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Workplace Violence, Harassment and the OHSA

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Better Health and Safety is a vital part of OPSEU’s agenda. Bill 168 is new provincial legislation intended to protect against workplace tragedies. In no small measure it became law thanks to a vigorous campaign by OPSEU and other major unions who, too often, bore witness to violence and harassment against their own members.

This legislation is just one step in our mission to make all workplaces safe and healthy. Workplace harassment and violence is like acid: it burns those that are in direct contact. It corrodes the work and personal lives of all it touches. Everyone, including witnesses, becomes victimized.

For OPSEU members this is no surprise.  Many are impacted by harassment or violence, whether the perpetrators are managers, clients or co-workers.  For others, the threat may arrive from a current or former life partner who stalks them to and from work.  

The new law requires employers to create specific policies in discussion with joint health and safety committees; the development of anti-violence and harassment programs, and by providing staff with information and safety instructions to ensure that they understand that violence and harassment will not be tolerated.

Plenty of details underpin these new obligations. That’s why we are training staff and local health and safety activists to ensure that employers respect and enforce the law. 

OPSEU must also keep up the pressure for improvements to the law. We have to be smart in how we apply the law.  To coin a cliché: the buck stops with the employer. The employer must not only develop the "paper policies and programs" as called for under the Act, but it must also ensure that real measures and procedures are implemented.  This means that workers need to focus on the general duty provisions of the Act.  These provisions require employers to ensure health and safety through effective action.

OPSEU rejects the idea of paper enforcement.  Our membership must pressure employers to reinforce their paper plan by providing sufficient staffing, emergency procedures, safer physical environment, workable alarm buzzers, access to communication devices and a host of other measures that provide a workplace safety net against violence and harassment.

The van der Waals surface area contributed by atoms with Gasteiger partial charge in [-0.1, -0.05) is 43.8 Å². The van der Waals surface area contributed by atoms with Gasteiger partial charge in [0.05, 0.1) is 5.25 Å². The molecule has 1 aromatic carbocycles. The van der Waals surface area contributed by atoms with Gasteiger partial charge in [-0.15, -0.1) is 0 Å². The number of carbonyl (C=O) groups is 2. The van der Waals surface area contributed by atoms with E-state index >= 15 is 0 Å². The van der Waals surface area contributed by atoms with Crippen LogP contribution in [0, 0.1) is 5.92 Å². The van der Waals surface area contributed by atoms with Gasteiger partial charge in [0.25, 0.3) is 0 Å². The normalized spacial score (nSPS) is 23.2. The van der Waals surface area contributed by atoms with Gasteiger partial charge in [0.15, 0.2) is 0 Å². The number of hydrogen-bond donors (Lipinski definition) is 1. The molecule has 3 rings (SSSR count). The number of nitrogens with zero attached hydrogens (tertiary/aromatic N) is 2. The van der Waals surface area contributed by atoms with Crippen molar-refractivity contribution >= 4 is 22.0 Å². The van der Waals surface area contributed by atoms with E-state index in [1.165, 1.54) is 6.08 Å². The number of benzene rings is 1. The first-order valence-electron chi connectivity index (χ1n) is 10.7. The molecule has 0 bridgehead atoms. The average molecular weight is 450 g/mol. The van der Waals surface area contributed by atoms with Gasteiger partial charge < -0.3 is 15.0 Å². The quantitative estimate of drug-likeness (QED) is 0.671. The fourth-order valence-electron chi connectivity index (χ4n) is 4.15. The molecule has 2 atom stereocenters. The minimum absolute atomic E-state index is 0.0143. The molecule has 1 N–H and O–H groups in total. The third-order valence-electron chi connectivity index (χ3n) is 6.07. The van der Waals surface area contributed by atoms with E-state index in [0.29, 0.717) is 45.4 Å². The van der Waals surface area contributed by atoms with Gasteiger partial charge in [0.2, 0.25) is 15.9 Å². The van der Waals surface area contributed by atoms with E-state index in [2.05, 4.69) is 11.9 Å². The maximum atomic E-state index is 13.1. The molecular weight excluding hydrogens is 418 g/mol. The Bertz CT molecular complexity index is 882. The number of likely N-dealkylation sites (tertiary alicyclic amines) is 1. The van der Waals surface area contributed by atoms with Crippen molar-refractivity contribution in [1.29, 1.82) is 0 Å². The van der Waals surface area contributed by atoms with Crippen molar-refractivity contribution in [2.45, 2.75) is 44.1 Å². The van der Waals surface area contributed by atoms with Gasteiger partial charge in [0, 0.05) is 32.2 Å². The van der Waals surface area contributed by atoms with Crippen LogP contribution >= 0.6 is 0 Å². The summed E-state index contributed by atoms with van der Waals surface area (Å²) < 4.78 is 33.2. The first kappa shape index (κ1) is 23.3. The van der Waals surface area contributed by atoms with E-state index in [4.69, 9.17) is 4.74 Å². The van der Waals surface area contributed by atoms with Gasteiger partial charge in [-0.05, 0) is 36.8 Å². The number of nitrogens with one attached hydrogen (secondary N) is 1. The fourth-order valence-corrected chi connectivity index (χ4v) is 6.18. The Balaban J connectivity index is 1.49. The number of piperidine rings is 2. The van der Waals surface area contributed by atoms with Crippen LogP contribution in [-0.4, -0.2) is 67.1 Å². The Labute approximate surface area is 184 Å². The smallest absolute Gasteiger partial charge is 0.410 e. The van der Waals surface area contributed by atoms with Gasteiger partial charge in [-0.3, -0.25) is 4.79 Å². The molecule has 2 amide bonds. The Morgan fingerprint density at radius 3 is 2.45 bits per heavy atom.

Let’s be guided by the phrase:  "It's not what's in the drawer, it's what is happening on the floor!”

Workplace violence can come from at least four sources: a third party unrelated to workplace; other staff members; someone receiving service, or a life partner who infiltrates the workplace. 

Many employers focus only on worker-to-worker violence.  This affects only a fraction of our members. In health care facilities and the community living sector, the majority of workplace violence comes from clients. In these workplaces, that’s where the focus must be. 

In short, too many employers ignore the mountain and focus on the molehill.  We say: focus on preventing all types of violence. 

To the extent of their powers and authority, all workplace parties have obligations under the Occupational Health and Safety Act.  But Bill 168 does not give an employer the right to offload this responsibility to joint health and safety committees or to the union.  OPSEU has always maintained the employer must assure that health and safety always includes an obligation to protect workers from these hazards.

OPSEU urges everyone to make the Act work for them and their workplace colleagues. Education and action are the most important steps towards a healthier and safer workplace.

Working together through OPSEU will get us there!

In solidarity,

Warren (Smokey) Thomas, President

View all Presidents' Messages: 2009 to Current